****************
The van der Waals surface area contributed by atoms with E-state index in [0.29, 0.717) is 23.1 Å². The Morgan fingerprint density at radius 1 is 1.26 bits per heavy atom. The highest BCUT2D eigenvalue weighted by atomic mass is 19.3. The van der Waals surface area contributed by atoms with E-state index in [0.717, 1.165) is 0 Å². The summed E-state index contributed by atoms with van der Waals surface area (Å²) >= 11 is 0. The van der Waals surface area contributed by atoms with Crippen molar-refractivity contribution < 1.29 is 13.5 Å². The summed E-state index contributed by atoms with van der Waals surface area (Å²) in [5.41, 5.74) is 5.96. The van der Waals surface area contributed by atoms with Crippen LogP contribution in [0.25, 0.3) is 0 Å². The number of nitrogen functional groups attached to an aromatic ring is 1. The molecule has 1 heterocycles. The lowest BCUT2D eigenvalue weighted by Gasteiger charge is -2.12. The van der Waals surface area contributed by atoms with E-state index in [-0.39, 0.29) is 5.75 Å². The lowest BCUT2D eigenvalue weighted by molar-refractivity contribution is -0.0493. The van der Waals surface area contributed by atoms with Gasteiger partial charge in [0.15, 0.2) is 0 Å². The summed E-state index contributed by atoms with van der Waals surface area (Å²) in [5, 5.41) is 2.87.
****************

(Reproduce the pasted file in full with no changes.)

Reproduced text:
The van der Waals surface area contributed by atoms with E-state index in [0.29, 0.717) is 23.1 Å². The Morgan fingerprint density at radius 1 is 1.26 bits per heavy atom. The highest BCUT2D eigenvalue weighted by atomic mass is 19.3. The van der Waals surface area contributed by atoms with E-state index in [0.717, 1.165) is 0 Å². The summed E-state index contributed by atoms with van der Waals surface area (Å²) >= 11 is 0. The van der Waals surface area contributed by atoms with Crippen molar-refractivity contribution < 1.29 is 13.5 Å². The summed E-state index contributed by atoms with van der Waals surface area (Å²) in [5.41, 5.74) is 5.96. The van der Waals surface area contributed by atoms with Crippen LogP contribution in [0.25, 0.3) is 0 Å². The number of nitrogen functional groups attached to an aromatic ring is 1. The molecule has 1 heterocycles. The lowest BCUT2D eigenvalue weighted by Gasteiger charge is -2.12. The van der Waals surface area contributed by atoms with E-state index in [-0.39, 0.29) is 5.75 Å². The lowest BCUT2D eigenvalue weighted by molar-refractivity contribution is -0.0493. The van der Waals surface area contributed by atoms with Gasteiger partial charge in [0.15, 0.2) is 0 Å². The summed E-state index contributed by atoms with van der Waals surface area (Å²) in [5, 5.41) is 2.87.